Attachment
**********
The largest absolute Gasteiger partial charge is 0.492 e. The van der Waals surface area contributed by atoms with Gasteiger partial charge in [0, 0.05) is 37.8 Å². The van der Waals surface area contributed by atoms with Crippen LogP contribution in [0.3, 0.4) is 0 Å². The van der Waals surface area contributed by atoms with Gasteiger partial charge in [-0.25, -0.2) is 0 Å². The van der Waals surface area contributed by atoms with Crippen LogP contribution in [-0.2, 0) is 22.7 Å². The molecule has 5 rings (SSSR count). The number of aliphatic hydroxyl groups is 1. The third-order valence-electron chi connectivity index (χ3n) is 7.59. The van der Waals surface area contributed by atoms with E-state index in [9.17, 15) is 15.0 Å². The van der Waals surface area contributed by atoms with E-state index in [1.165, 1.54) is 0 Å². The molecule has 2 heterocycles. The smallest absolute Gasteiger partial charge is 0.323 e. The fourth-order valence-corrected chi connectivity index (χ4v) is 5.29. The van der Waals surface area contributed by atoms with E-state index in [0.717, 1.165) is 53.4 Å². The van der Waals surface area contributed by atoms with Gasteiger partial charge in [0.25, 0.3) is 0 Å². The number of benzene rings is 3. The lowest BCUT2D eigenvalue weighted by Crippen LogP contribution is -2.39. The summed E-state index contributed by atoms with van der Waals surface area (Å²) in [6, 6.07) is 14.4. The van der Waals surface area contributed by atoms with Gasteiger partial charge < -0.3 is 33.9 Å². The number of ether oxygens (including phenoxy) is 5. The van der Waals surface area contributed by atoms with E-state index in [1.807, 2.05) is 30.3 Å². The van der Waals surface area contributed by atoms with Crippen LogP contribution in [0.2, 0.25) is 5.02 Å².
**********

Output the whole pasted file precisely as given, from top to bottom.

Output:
The largest absolute Gasteiger partial charge is 0.492 e. The van der Waals surface area contributed by atoms with Gasteiger partial charge in [0, 0.05) is 37.8 Å². The van der Waals surface area contributed by atoms with Crippen LogP contribution in [0.3, 0.4) is 0 Å². The van der Waals surface area contributed by atoms with Gasteiger partial charge in [-0.25, -0.2) is 0 Å². The van der Waals surface area contributed by atoms with Crippen LogP contribution in [-0.2, 0) is 22.7 Å². The molecule has 5 rings (SSSR count). The number of aliphatic hydroxyl groups is 1. The third-order valence-electron chi connectivity index (χ3n) is 7.59. The van der Waals surface area contributed by atoms with E-state index in [9.17, 15) is 15.0 Å². The van der Waals surface area contributed by atoms with E-state index in [1.165, 1.54) is 0 Å². The molecule has 2 heterocycles. The smallest absolute Gasteiger partial charge is 0.323 e. The fourth-order valence-corrected chi connectivity index (χ4v) is 5.29. The van der Waals surface area contributed by atoms with E-state index in [0.717, 1.165) is 53.4 Å². The van der Waals surface area contributed by atoms with Gasteiger partial charge in [0.25, 0.3) is 0 Å². The number of benzene rings is 3. The lowest BCUT2D eigenvalue weighted by Crippen LogP contribution is -2.39. The summed E-state index contributed by atoms with van der Waals surface area (Å²) in [6, 6.07) is 14.4. The van der Waals surface area contributed by atoms with Gasteiger partial charge < -0.3 is 33.9 Å². The number of ether oxygens (including phenoxy) is 5. The van der Waals surface area contributed by atoms with E-state index in [1.807, 2.05) is 30.3 Å². The van der Waals surface area contributed by atoms with Crippen LogP contribution in [0.2, 0.25) is 5.02 Å².